Long-term crop rotation and tillage effects on soil greenhouse gas emissions and crop production in Illinois, USA

Gevan D. Behnke, Stacy M. Zuber, Cameron M. Pittelkow, Emerson D. Nafziger, María B. Villamil

Research output: Contribution to journalArticlepeer-review


Two of the most important agricultural practices aimed at improving soil properties are crop rotations and no-tillage, yet relatively few studies have assessed their long-term impacts on crop yields and soil greenhouse gas (GHG) emissions. The objective of this study was to determine the influence of tillage and crop rotation on soil GHG emissions and yields following 15 years of treatment implementation in a long-term cropping systems experiment in Illinois, USA. The experimental design was a split-plot RCBD with crop rotation as the main plot: (continuous corn [Zea mays L.] (CCC), corn-soybean [Glycine max (L.) Merr.] (CS), continuous soybean (SSS), and corn-soybean-wheat [Triticum aestivum L.] (CSW); with each phase of each crop rotation present every year) and tillage as the subplot: chisel tillage (T) and no-tillage (NT). Tillage increased the yields of corn and soybean. Tillage and crop rotation had no effect on methane (CH4) emissions (p = 0.4738 and p = 0.8494 respectively) and only rotation had an effect on cumulative carbon dioxide (CO2) (p = 0.0137). However, their interaction affected cumulative nitrous oxide (N2O) emissions significantly (p = 0.0960); N2O emissions from tilled CCC were the greatest at 6.9 kg-N ha−1-yr−1; while emissions from NT CCC (4.0 kg-N ha−1-yr−1) were not different than both T CS or NT CS (3.6 and 3.3 kg-N ha−1−yr−1, respectively). Utilizing just a CS crop rotation increased corn yields by around 20% while reducing N2O emissions by around 35%; soybean yields were 7% greater and N2O emissions were not affected. Therefore results from this long-term study indicate that a CS rotation has the ability to increase yields and reduce GHG emissions compared to either CCC or SSS alone, yet moving to a CSW rotation did not further increase yields or reduce N2O emissions.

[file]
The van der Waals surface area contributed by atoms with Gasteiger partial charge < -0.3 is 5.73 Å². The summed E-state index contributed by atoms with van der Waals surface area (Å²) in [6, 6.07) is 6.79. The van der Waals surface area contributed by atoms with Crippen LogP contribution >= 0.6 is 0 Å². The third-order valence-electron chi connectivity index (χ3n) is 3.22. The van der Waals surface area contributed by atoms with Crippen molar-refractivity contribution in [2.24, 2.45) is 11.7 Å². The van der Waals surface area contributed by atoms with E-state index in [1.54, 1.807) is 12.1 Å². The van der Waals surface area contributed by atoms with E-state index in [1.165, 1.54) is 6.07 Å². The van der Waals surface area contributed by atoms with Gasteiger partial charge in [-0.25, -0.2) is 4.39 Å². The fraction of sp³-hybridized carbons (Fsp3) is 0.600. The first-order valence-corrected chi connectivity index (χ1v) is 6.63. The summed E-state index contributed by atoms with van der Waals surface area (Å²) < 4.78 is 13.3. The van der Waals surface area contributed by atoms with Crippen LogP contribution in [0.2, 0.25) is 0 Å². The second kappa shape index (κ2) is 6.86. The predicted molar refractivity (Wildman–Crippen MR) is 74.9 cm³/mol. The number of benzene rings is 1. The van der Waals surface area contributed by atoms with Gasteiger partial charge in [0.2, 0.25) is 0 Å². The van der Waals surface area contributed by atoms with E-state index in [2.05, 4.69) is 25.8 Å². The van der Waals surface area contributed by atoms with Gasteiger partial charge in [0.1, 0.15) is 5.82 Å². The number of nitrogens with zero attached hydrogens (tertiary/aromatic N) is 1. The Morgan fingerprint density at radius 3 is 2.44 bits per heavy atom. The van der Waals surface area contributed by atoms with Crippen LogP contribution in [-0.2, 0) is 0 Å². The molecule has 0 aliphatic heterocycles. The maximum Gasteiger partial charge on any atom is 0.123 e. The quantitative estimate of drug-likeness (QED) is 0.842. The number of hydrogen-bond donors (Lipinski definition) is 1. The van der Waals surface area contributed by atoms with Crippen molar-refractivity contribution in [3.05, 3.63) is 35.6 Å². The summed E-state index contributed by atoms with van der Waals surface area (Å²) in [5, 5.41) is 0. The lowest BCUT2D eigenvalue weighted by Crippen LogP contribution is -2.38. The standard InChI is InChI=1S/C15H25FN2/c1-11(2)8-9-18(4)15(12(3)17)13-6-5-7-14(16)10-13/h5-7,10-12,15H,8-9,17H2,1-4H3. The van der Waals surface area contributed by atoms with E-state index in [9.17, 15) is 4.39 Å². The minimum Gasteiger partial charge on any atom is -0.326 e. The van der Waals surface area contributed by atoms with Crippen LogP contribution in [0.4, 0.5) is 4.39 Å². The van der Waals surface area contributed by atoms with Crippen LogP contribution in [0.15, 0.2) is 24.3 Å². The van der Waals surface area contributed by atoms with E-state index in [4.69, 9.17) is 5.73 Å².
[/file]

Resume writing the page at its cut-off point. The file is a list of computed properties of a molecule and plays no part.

Original languageEnglish (US)
Pages (from-to)62-70
Number of pages9
JournalAgriculture, Ecosystems and Environment
StatePublished - Jul 1 2018


  • Ammonium
  • Carbon dioxide
  • Corn
  • Crop rotation
  • Greenhouse gas emissions
  • Illinois
  • Methane
  • Midwest
  • Nitrate
  • Nitrous oxide
  • No-till
  • Soybean
  • Tillage
  • Wheat
  • Yields

ASJC Scopus subject areas

  • Ecology
  • Animal Science and Zoology
  • Agronomy and Crop Science


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